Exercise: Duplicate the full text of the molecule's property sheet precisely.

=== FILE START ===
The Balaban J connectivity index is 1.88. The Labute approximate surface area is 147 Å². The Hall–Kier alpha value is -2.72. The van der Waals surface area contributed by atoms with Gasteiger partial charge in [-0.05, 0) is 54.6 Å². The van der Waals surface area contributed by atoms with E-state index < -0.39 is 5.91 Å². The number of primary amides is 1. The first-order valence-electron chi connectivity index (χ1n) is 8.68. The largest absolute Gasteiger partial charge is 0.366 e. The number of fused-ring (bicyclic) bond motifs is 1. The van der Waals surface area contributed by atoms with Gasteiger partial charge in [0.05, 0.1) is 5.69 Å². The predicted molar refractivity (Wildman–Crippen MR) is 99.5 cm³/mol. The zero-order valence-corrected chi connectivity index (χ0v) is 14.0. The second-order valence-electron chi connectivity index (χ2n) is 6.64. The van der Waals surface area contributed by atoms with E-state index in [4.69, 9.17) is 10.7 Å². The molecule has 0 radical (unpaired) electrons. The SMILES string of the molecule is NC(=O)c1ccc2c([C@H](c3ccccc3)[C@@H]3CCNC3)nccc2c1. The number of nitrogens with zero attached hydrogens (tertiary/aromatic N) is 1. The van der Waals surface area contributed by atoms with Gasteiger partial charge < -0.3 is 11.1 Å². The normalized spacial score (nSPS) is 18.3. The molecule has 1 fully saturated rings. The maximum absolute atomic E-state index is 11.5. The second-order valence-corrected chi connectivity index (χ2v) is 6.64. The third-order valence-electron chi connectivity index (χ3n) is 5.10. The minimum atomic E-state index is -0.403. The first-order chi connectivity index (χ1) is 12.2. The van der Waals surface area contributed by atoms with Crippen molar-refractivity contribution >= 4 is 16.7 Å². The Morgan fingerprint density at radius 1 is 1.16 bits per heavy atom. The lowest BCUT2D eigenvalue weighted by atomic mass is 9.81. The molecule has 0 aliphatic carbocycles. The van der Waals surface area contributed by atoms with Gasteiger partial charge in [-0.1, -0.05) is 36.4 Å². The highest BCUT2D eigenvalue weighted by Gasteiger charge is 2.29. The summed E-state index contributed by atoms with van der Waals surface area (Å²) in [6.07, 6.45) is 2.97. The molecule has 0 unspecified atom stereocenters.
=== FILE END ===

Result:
The Balaban J connectivity index is 1.88. The Labute approximate surface area is 147 Å². The Hall–Kier alpha value is -2.72. The van der Waals surface area contributed by atoms with Gasteiger partial charge in [-0.05, 0) is 54.6 Å². The van der Waals surface area contributed by atoms with E-state index < -0.39 is 5.91 Å². The number of primary amides is 1. The first-order valence-electron chi connectivity index (χ1n) is 8.68. The largest absolute Gasteiger partial charge is 0.366 e. The number of fused-ring (bicyclic) bond motifs is 1. The van der Waals surface area contributed by atoms with Gasteiger partial charge in [0.05, 0.1) is 5.69 Å². The predicted molar refractivity (Wildman–Crippen MR) is 99.5 cm³/mol. The zero-order valence-corrected chi connectivity index (χ0v) is 14.0. The second-order valence-electron chi connectivity index (χ2n) is 6.64. The van der Waals surface area contributed by atoms with E-state index in [4.69, 9.17) is 10.7 Å². The molecule has 0 radical (unpaired) electrons. The SMILES string of the molecule is NC(=O)c1ccc2c([C@H](c3ccccc3)[C@@H]3CCNC3)nccc2c1. The number of nitrogens with zero attached hydrogens (tertiary/aromatic N) is 1. The van der Waals surface area contributed by atoms with Gasteiger partial charge < -0.3 is 11.1 Å². The normalized spacial score (nSPS) is 18.3. The molecule has 1 fully saturated rings. The maximum absolute atomic E-state index is 11.5. The second-order valence-corrected chi connectivity index (χ2v) is 6.64. The third-order valence-electron chi connectivity index (χ3n) is 5.10. The minimum atomic E-state index is -0.403. The first-order chi connectivity index (χ1) is 12.2. The van der Waals surface area contributed by atoms with Crippen molar-refractivity contribution >= 4 is 16.7 Å². The Morgan fingerprint density at radius 1 is 1.16 bits per heavy atom. The lowest BCUT2D eigenvalue weighted by atomic mass is 9.81. The molecule has 0 aliphatic carbocycles. The van der Waals surface area contributed by atoms with Gasteiger partial charge in [-0.1, -0.05) is 36.4 Å². The highest BCUT2D eigenvalue weighted by Gasteiger charge is 2.29. The summed E-state index contributed by atoms with van der Waals surface area (Å²) in [6.07, 6.45) is 2.97. The molecule has 0 unspecified atom stereocenters.